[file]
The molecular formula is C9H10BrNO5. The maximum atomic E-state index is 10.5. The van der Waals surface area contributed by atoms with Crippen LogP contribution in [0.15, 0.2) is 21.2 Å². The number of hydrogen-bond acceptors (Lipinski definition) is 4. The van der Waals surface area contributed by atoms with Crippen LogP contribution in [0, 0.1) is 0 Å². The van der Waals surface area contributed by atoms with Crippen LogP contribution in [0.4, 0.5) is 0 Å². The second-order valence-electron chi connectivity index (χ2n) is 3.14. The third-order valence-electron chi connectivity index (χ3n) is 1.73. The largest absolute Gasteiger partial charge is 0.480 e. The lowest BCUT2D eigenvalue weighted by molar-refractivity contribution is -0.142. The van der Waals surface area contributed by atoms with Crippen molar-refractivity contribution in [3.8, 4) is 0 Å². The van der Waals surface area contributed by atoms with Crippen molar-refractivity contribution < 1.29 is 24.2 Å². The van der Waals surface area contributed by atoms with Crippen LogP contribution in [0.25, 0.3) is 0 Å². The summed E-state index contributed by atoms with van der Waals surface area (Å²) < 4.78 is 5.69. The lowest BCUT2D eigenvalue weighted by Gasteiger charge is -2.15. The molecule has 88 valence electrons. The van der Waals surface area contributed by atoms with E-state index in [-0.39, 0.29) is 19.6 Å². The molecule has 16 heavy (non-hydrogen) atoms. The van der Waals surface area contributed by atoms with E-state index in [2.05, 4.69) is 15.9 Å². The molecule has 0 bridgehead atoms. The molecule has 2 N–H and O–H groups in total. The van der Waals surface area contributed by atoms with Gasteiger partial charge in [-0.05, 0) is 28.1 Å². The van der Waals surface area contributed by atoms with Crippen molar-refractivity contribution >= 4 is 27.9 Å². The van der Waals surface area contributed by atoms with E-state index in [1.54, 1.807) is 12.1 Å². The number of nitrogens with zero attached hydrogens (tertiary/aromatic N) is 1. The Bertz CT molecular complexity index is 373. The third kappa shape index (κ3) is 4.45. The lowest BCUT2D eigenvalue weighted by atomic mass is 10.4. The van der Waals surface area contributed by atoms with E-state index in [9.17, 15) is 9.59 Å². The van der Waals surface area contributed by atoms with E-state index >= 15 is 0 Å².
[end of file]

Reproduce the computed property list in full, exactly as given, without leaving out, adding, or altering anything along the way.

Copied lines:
The molecular formula is C9H10BrNO5. The maximum atomic E-state index is 10.5. The van der Waals surface area contributed by atoms with Crippen LogP contribution in [0.15, 0.2) is 21.2 Å². The number of hydrogen-bond acceptors (Lipinski definition) is 4. The van der Waals surface area contributed by atoms with Crippen LogP contribution in [0, 0.1) is 0 Å². The van der Waals surface area contributed by atoms with Crippen LogP contribution in [0.4, 0.5) is 0 Å². The second-order valence-electron chi connectivity index (χ2n) is 3.14. The third-order valence-electron chi connectivity index (χ3n) is 1.73. The largest absolute Gasteiger partial charge is 0.480 e. The lowest BCUT2D eigenvalue weighted by molar-refractivity contribution is -0.142. The van der Waals surface area contributed by atoms with Crippen molar-refractivity contribution in [3.8, 4) is 0 Å². The van der Waals surface area contributed by atoms with Crippen molar-refractivity contribution < 1.29 is 24.2 Å². The van der Waals surface area contributed by atoms with Crippen LogP contribution in [0.25, 0.3) is 0 Å². The summed E-state index contributed by atoms with van der Waals surface area (Å²) < 4.78 is 5.69. The lowest BCUT2D eigenvalue weighted by Gasteiger charge is -2.15. The molecule has 88 valence electrons. The van der Waals surface area contributed by atoms with E-state index in [-0.39, 0.29) is 19.6 Å². The molecule has 16 heavy (non-hydrogen) atoms. The van der Waals surface area contributed by atoms with E-state index in [2.05, 4.69) is 15.9 Å². The molecule has 0 bridgehead atoms. The molecule has 2 N–H and O–H groups in total. The van der Waals surface area contributed by atoms with Gasteiger partial charge in [-0.05, 0) is 28.1 Å². The van der Waals surface area contributed by atoms with Crippen molar-refractivity contribution >= 4 is 27.9 Å². The van der Waals surface area contributed by atoms with E-state index in [1.54, 1.807) is 12.1 Å². The number of nitrogens with zero attached hydrogens (tertiary/aromatic N) is 1. The Bertz CT molecular complexity index is 373. The third kappa shape index (κ3) is 4.45. The lowest BCUT2D eigenvalue weighted by atomic mass is 10.4. The van der Waals surface area contributed by atoms with E-state index in [9.17, 15) is 9.59 Å². The van der Waals surface area contributed by atoms with E-state index >= 15 is 0 Å².